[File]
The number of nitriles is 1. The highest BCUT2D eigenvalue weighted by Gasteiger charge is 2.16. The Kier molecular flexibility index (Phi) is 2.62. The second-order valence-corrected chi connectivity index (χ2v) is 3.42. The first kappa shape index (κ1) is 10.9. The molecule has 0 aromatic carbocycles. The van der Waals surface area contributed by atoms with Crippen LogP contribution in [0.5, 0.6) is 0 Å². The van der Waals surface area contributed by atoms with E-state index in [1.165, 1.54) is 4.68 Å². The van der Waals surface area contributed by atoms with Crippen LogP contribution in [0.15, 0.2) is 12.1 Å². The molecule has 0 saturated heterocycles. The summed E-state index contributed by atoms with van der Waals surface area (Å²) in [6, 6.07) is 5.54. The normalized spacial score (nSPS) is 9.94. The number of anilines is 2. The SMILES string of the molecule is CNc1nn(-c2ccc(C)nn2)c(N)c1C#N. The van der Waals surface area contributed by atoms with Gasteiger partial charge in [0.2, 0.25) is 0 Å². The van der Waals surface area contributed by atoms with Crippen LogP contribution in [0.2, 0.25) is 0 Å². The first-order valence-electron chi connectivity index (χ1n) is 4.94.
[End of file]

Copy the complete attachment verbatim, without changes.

The number of nitriles is 1. The highest BCUT2D eigenvalue weighted by Gasteiger charge is 2.16. The Kier molecular flexibility index (Phi) is 2.62. The second-order valence-corrected chi connectivity index (χ2v) is 3.42. The first kappa shape index (κ1) is 10.9. The molecule has 0 aromatic carbocycles. The van der Waals surface area contributed by atoms with Crippen LogP contribution in [0.5, 0.6) is 0 Å². The van der Waals surface area contributed by atoms with E-state index in [1.165, 1.54) is 4.68 Å². The van der Waals surface area contributed by atoms with Crippen LogP contribution in [0.15, 0.2) is 12.1 Å². The molecule has 0 saturated heterocycles. The summed E-state index contributed by atoms with van der Waals surface area (Å²) in [6, 6.07) is 5.54. The normalized spacial score (nSPS) is 9.94. The number of anilines is 2. The SMILES string of the molecule is CNc1nn(-c2ccc(C)nn2)c(N)c1C#N. The van der Waals surface area contributed by atoms with Gasteiger partial charge in [0.2, 0.25) is 0 Å². The van der Waals surface area contributed by atoms with Crippen LogP contribution in [0.2, 0.25) is 0 Å². The first-order valence-electron chi connectivity index (χ1n) is 4.94.